The primary towplane of the Celje Flying Club intimidating ants as it awaits the start of the afternoon soaring session at Slovenia’s Celje Airfield (LJCL). An aircraft with a history dating all the way back to 70s Yugoslavia, TNC had during the early 2000s been a resident of my base airfield of Luฤko (LDZL), where it had intrigued me – a green student pilot – with its unwieldy and lumpy looks. Despite not being easy on the eye, the Pawnee had far outlived its original role of cropduster, becoming the staple of glider clubs all over the world.

“Molki” throwing out the anchor as it decelerates after a training flight round the Celje Airfield (LJCL) circuit. Developed in the late 80s based on operational experience from the original L-13 Blanik, the L-23 came equipped with a completely new swept T-tail, a slightly larger cabin with new high-vis canopy (one piece on later models, such as this one) – and a revised wing that did away with the 13’s large flaps. Though it had bettered its dad in almost all respects, the Super Blanik would nevertheless fail to replicate its market success, with only limited numbers having been sold in Europe. Interestingly, the type had made somewhat of a name for itself overseas, with 12 examples used by the US Civil Air Patrol as trainers under the designation TG-10B Merlin.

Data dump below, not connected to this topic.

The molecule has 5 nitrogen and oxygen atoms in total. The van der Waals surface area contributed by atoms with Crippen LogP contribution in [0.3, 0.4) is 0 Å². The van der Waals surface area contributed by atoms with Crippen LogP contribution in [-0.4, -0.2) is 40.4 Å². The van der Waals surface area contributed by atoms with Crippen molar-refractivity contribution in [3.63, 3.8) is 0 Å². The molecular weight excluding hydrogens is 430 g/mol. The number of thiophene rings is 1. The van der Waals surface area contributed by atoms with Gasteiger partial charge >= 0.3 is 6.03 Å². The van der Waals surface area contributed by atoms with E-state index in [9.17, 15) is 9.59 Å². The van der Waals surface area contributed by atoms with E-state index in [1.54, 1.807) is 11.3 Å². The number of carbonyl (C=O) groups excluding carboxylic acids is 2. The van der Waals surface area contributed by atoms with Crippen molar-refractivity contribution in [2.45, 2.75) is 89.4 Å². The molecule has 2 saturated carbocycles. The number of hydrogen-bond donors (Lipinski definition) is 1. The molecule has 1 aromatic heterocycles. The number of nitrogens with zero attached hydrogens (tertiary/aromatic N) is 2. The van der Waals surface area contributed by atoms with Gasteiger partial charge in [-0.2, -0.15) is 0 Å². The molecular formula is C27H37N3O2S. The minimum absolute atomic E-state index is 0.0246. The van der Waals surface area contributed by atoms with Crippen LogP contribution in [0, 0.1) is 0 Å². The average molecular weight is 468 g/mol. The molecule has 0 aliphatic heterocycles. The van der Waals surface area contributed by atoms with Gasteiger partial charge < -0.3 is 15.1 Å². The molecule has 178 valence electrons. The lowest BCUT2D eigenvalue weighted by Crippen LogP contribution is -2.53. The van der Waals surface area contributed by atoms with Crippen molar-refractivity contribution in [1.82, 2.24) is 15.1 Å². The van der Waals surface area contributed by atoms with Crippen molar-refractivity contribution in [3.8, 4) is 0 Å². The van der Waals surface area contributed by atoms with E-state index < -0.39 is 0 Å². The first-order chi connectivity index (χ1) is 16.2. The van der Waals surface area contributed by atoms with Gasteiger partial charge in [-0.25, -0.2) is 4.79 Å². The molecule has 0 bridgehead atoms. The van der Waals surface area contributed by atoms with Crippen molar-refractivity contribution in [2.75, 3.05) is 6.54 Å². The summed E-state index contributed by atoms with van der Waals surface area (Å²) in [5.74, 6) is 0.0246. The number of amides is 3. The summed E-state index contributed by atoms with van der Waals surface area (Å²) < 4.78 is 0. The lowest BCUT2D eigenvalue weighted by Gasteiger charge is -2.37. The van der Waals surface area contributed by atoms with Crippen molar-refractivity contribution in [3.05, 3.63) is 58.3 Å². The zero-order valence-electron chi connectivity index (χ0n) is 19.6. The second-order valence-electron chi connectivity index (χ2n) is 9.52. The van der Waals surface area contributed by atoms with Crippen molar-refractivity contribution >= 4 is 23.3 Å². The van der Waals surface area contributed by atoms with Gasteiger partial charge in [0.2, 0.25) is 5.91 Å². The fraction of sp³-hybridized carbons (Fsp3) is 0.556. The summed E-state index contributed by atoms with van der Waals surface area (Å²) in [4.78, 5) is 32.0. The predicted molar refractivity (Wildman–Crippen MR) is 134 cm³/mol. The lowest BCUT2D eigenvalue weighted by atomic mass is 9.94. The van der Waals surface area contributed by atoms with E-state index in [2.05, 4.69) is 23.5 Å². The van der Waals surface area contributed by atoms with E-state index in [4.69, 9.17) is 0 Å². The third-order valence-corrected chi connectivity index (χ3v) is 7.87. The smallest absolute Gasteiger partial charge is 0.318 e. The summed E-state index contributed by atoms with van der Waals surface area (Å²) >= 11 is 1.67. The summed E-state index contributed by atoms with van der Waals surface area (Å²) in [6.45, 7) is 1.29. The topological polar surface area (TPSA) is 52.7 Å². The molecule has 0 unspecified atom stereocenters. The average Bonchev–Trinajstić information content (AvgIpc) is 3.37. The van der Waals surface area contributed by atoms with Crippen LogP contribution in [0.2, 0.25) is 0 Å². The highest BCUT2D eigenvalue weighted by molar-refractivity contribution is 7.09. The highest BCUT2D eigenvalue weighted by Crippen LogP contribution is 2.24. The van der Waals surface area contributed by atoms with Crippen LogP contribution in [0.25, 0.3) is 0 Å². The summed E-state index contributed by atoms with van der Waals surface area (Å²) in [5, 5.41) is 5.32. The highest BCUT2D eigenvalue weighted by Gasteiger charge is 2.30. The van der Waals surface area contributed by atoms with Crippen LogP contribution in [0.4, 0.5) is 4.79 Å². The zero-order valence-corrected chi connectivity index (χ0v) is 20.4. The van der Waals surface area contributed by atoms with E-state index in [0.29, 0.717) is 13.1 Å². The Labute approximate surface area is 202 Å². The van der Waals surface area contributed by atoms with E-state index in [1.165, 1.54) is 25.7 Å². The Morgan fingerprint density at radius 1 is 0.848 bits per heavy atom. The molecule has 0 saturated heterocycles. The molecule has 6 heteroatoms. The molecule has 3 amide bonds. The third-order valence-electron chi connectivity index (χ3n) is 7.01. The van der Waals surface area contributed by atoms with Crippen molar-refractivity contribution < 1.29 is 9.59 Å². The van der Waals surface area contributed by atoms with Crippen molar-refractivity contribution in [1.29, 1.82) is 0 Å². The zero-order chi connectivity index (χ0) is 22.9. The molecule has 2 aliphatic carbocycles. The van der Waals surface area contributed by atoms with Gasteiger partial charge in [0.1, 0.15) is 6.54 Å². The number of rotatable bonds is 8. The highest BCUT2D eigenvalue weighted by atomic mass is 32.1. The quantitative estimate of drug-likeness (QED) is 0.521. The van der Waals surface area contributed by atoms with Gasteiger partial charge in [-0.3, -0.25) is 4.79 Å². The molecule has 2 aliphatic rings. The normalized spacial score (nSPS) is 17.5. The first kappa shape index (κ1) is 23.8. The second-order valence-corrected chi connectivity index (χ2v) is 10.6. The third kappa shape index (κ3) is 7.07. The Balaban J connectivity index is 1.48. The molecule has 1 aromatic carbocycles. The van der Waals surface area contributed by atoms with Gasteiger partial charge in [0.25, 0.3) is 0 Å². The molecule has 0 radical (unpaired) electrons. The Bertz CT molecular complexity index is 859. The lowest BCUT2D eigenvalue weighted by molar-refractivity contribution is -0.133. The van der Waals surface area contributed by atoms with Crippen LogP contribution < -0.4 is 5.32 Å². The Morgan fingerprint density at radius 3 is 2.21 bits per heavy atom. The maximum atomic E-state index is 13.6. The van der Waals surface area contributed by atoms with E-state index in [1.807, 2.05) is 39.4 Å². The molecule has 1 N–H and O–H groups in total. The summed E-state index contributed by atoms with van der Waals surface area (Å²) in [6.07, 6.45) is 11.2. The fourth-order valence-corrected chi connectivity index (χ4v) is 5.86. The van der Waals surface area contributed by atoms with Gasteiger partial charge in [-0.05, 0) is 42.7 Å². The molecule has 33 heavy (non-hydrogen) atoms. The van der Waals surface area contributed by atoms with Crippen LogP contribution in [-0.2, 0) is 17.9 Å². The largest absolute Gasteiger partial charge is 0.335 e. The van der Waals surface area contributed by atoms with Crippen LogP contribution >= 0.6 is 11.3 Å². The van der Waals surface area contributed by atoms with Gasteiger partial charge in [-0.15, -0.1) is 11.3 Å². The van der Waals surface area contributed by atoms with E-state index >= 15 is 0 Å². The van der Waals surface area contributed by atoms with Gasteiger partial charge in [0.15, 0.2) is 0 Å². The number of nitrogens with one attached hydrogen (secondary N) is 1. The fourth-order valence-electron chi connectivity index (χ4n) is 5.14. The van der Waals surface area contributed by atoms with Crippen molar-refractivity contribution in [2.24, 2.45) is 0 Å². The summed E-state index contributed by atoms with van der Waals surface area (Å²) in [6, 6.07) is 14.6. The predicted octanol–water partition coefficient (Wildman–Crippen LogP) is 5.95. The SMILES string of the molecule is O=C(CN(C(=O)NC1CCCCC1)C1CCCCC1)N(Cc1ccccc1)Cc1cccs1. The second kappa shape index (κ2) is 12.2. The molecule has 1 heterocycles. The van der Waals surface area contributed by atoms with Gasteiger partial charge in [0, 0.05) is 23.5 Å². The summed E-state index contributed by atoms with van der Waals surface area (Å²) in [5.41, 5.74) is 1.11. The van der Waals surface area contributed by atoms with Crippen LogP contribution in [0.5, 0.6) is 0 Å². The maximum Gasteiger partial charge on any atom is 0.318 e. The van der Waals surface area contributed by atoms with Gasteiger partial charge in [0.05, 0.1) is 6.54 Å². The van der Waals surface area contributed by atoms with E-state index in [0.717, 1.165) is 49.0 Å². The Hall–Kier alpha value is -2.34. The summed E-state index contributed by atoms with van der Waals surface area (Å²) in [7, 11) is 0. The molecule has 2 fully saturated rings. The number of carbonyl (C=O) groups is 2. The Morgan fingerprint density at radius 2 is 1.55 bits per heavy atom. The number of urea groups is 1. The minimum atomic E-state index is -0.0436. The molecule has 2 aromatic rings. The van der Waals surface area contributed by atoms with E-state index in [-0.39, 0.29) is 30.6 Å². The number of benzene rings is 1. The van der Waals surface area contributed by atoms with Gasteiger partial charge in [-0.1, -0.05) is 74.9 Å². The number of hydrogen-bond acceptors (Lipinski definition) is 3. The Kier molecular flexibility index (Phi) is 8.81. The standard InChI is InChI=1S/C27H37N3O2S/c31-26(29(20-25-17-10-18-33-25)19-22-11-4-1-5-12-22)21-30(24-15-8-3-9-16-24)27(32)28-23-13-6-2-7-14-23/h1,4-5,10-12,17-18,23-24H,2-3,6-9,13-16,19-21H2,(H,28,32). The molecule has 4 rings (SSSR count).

Mirror mirror on the apron, which Learjet should I escape on? The 55 Longhorn you say? No problem! The first of the so-called “large cabin” Learjets, the model 55 was intended to be the starting point for a whole series of “premium” models (such as the shortened 54 and lengthened 56), but a tough market and lots of competition in the early 80s meant that the 55/55A/55B and 55C was as far as it ever made it. Even though the family would later serve as the basis for the very successful 60 series, the 55 was nevertheless a total sales flop, with just 147 having been sold during an eight year production run. Of particular interest is its Longhorn nickname – after a breed of Texas bull – which actually has a long association with the LJ line. The first model to carry it was the mid 70s 28, which had swapped the original 23’s characteristic tip tanks for a pair of imposing, NASA-designed winglets – becoming the first production bizjet to be so equipped. As they became a standard feature on all future Learjets, the Longhorn name was left to slowly fade, eventually dying out with the 55…

For most, a bunch of useless old relics… for Learjet fans, pure pornography! Winglets vs tip tanks as the very attractive fleet of Munich (MUC/EDDM)-based Jet Executive catches some rays on a beautiful summer afternoon. A round of beer for the folks responsible for keeping these machines in the air!

No horizons in the future for Future Horizon as it continues to deteriorate for another year in a remote corner of Dubrovnik Airport (DBV/LDDU). Not a stranger to my camera, DGS was the odd man out in the fleet of MD-80s operated by Air Adriatic, one of Croatia’s first post-independence private airlines (though it was actually owned by a local investment company). Formed in 2001 and well known locally for giving its aircraft names that bordered on the cheesy, Air Adriatic would eventually fold in 2007 when its finances were exhausted, leaving the fleet stranded at various airports in the Balkans. While some of its MDs did survive in some form or another (as fire trainers of museum exhibits), DSG today remains pretty much the last visible example of the carrier’s existence…